“A student loan is no different than any other type of debt. Timely payments can be great for your credit report,” says Kevin Weeks, president of the Financial Counseling Association of America.

“What’s difficult with student loans is, with deferment, it’s easy for a 22-year-old to ignore them,” Weeks says. “And the next thing you know, you are moving toward a default.”

Your payment history is the most heavily weighted factor in your credit score, which means that missing multiple payments could have a serious impact on it.

“Even if you start making payments, those historical late payments will still show up on your credit report,” Weeks says.

To help ensure that borrowers can afford their monthly loan payments and avoid the hassle of missed payments, President Obama’s proposed Student Aid Bill of Rights directs federal agencies to take the following steps to help students pay their federal loans:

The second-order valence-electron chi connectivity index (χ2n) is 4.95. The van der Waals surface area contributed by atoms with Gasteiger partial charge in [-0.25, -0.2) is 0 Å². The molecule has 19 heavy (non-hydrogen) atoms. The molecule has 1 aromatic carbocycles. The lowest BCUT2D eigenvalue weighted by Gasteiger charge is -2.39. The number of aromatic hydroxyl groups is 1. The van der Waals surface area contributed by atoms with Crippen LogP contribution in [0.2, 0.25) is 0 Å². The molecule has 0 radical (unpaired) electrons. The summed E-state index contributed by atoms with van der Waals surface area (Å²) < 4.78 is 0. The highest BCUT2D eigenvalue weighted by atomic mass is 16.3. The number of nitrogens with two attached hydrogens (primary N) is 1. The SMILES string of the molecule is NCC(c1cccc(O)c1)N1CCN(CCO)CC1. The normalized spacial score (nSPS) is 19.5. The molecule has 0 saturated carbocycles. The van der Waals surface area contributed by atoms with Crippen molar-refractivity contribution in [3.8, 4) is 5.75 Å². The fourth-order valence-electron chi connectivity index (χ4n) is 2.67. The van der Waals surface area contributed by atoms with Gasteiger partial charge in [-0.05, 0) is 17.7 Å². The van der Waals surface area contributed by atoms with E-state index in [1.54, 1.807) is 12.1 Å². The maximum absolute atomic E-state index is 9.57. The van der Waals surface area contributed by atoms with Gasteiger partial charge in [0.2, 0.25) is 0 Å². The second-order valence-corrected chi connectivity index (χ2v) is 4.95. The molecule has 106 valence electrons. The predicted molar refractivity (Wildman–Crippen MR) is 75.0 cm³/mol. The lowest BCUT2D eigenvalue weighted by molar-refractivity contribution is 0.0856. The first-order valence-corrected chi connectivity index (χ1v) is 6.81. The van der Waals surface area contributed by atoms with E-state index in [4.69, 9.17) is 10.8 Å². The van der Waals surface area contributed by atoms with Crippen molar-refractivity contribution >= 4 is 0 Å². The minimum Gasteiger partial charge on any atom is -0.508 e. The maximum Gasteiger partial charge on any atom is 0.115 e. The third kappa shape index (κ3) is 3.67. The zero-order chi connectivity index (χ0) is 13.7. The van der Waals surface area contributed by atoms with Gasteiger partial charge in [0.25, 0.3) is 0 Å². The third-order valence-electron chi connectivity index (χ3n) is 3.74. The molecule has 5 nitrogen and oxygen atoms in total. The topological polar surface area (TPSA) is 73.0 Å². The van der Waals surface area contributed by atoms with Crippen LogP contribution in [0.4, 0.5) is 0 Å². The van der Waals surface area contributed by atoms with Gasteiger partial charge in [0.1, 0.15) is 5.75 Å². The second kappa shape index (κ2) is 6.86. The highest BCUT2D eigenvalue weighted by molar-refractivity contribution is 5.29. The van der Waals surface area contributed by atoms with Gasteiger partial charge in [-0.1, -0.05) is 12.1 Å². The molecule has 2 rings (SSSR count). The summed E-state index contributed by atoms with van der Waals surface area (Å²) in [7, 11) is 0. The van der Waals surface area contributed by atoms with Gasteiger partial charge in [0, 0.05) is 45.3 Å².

1. Create centralized websites for loan management and student feedback.

President Obama has called for the Secretary of Education to create a new website by 2016 that will serve as a place where students can submit feedback about federal student loan lenders, services, collection agencies, and colleges or universities in a simple and straightforward way. The hope is that in creating such a website, students and borrowers will be ensured that their complaints will be directed to the right party for timely resolution and response by the Department of Education.